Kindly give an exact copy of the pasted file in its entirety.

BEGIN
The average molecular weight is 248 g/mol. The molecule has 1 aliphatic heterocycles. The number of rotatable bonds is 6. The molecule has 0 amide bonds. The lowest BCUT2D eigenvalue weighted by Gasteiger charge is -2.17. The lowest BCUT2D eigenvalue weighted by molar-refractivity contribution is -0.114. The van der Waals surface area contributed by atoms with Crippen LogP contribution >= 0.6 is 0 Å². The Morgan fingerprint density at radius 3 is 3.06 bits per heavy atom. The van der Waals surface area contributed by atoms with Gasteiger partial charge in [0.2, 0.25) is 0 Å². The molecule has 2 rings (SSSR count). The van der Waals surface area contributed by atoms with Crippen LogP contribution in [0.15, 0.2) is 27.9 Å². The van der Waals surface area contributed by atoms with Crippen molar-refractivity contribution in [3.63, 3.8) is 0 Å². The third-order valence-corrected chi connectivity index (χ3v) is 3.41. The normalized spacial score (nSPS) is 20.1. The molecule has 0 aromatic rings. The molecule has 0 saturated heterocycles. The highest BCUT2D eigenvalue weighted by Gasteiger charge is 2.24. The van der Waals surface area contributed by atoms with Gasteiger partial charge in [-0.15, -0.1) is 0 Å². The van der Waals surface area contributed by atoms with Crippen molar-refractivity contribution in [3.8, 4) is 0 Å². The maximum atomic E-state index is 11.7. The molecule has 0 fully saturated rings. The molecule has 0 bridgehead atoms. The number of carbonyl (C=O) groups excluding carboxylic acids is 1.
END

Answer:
The average molecular weight is 248 g/mol. The molecule has 1 aliphatic heterocycles. The number of rotatable bonds is 6. The molecule has 0 amide bonds. The lowest BCUT2D eigenvalue weighted by Gasteiger charge is -2.17. The lowest BCUT2D eigenvalue weighted by molar-refractivity contribution is -0.114. The van der Waals surface area contributed by atoms with Crippen LogP contribution >= 0.6 is 0 Å². The Morgan fingerprint density at radius 3 is 3.06 bits per heavy atom. The van der Waals surface area contributed by atoms with Gasteiger partial charge in [0.2, 0.25) is 0 Å². The molecule has 2 rings (SSSR count). The van der Waals surface area contributed by atoms with Crippen LogP contribution in [0.15, 0.2) is 27.9 Å². The van der Waals surface area contributed by atoms with Crippen molar-refractivity contribution in [3.63, 3.8) is 0 Å². The third-order valence-corrected chi connectivity index (χ3v) is 3.41. The normalized spacial score (nSPS) is 20.1. The molecule has 0 aromatic rings. The molecule has 0 saturated heterocycles. The highest BCUT2D eigenvalue weighted by Gasteiger charge is 2.24. The van der Waals surface area contributed by atoms with Gasteiger partial charge in [-0.15, -0.1) is 0 Å². The van der Waals surface area contributed by atoms with Crippen molar-refractivity contribution in [3.8, 4) is 0 Å². The maximum atomic E-state index is 11.7. The molecule has 0 fully saturated rings. The molecule has 0 bridgehead atoms. The number of carbonyl (C=O) groups excluding carboxylic acids is 1.